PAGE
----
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Science Fiction Authors > Iain M Banks

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message 1: by Jo (new)

Jo | 1092 comments One of the author's on my to read list is Iain M Banks and his culture series. Has anybody read any of the books? Do you recommend? Also given the difference in times between where they are set do they need to be read in the order they were written.


message 2: by Jim (new)

Jim (jimmaclachlan) | 4208 comments Mod
As I recall, there is an order to them which can be found here. I got halfway through the first Consider Phlebas & was bored. I couldn't have cared less what happened to Phlebas or his universe. My GR friends, chosen for their similar tastes in reading, seem split on it, too. About the same number are giving it 5 stars as the number who abandoned it as boring. I think this is one you're going to have to try & see.


message 3: by Jo (new)

Jo | 1092 comments I'm never sure it's a good sign if people either love the book or abandon it. It reminds me of books like Neuromancer which I really don't like!


message 4: by Buck (new)

Buck (spectru) | 899 comments The only Banks I've tried is The Hydrogen Sonata, about four years ago. Two stars. Nothing since. Here is my very brief review: So, it starts off kind of tongue-in-cheek, but after a while, the cutesy culture just gets tedious. I could not get into this book, lost interest and abandoned it less than a quarter of the way through.


message 5: by Jim (new)

Jim (jimmaclachlan) | 4208 comments Mod
Jo wrote: "I'm never sure it's a good sign if people either love the book or abandon it. It reminds me of books like Neuromancer which I really don't like!"

To me it's a sign that I get it from the library or buy the first book used & cheap. I think you'll find out fairly quickly which camp you fall into.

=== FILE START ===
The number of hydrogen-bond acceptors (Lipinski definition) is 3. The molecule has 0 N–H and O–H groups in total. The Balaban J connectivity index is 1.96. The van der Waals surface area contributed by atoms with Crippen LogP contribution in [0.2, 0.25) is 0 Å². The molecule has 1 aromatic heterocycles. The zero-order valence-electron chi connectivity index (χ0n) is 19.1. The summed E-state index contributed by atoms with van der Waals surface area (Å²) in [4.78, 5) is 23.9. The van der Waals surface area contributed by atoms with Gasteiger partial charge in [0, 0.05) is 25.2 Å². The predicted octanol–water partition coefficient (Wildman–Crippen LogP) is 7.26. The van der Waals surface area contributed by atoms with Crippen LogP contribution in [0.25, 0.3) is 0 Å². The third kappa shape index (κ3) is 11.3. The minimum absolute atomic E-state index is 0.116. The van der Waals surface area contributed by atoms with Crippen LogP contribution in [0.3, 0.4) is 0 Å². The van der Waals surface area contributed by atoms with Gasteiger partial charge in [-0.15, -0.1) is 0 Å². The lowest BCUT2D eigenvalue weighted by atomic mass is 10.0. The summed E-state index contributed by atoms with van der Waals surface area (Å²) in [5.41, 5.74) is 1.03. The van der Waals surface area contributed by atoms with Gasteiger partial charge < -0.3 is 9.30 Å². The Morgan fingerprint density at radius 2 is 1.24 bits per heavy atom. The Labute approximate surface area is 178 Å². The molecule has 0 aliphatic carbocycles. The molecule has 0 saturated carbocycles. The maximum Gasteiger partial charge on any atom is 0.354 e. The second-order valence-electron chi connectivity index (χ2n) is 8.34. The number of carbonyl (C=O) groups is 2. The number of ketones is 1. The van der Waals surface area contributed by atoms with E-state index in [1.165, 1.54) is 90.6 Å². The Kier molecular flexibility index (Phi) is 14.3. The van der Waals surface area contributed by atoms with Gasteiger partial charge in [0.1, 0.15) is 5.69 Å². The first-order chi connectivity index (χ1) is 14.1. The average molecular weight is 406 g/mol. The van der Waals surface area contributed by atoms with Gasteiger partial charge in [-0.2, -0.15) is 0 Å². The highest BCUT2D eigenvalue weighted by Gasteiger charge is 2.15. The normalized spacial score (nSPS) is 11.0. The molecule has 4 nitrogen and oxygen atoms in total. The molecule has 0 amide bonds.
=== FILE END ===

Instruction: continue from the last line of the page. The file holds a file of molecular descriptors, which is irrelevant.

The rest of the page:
message 6: by Haaze (last edited Oct 23, 2016 10:02AM) (new)

Haaze | 12 comments Jim wrote: "As I recall, there is an order to them which can be found here. I got halfway through the first Consider Phlebas & was bored. I couldn't have cared less what happened to Phlebas or h..."

I'm on the fan side of the spectrum. I think Consider Phlebas is great science fiction and is a must-read as a gateway to Iain M. Banks' culture novels. Highly recommended. Besides, if you get hooked you have a number of great reads ahead of you! :)


message 7: by Michele (new)

Michele | 16 comments I've read the first 3 and loved them. I liked The Player of Games the best so far. They don't need to be read in order.


message 8: by Charles (new)

Charles | 16 comments I started with Matter and it hooked me. I absolutely recommend it.


message 9: by Graham (new)

Graham | 2 comments Just after finishing Consider Phlebas , I wasn't too sure about it at first but it turned out to be an enjoyable read, definitely be reading The Player Of Games soon!


message 10: by Jo (new)

Jo | 1092 comments Is Consider Phlebas written in normal language? The reason why I never started the Culture series was I read Feersum Endjinn many years ago and at least part of it is phonetically written and by the end it drove me completely mad. Also the fact that I really liked The Wasp Factory which he wrote as Iain Banks so was disappointed.


message 11: by Michele (new)

Michele | 16 comments Yes, Consider Phlebas is in normal readable English.


message 12: by Jo (new)

Jo | 1092 comments There's an article today about the best 5 Culture novels.

https://www.theguardian.com/books/boo...


message 13: by Marc-André (new)

Marc-André | 298 comments I'm starting The Player of Games. I'm skipping over Phlebas as it doesn't get good reviews.


message 14: by Radiantflux (new)

Radiantflux | 59 comments I love the Culture series, but some are definitely better than others. I found Consider Phlebas not very strong. Player of Games was great, and if you don't like it then you probably won't like any of the other Culture books.

I don't really agree with the Guardian's selection. I never could get into the Hydrogen Sonata, although I generally love the Culture books.

Surface Detail I really liked. It shows a darker side to the culture that you miss out on in other books.

There is no need to read them in any order.


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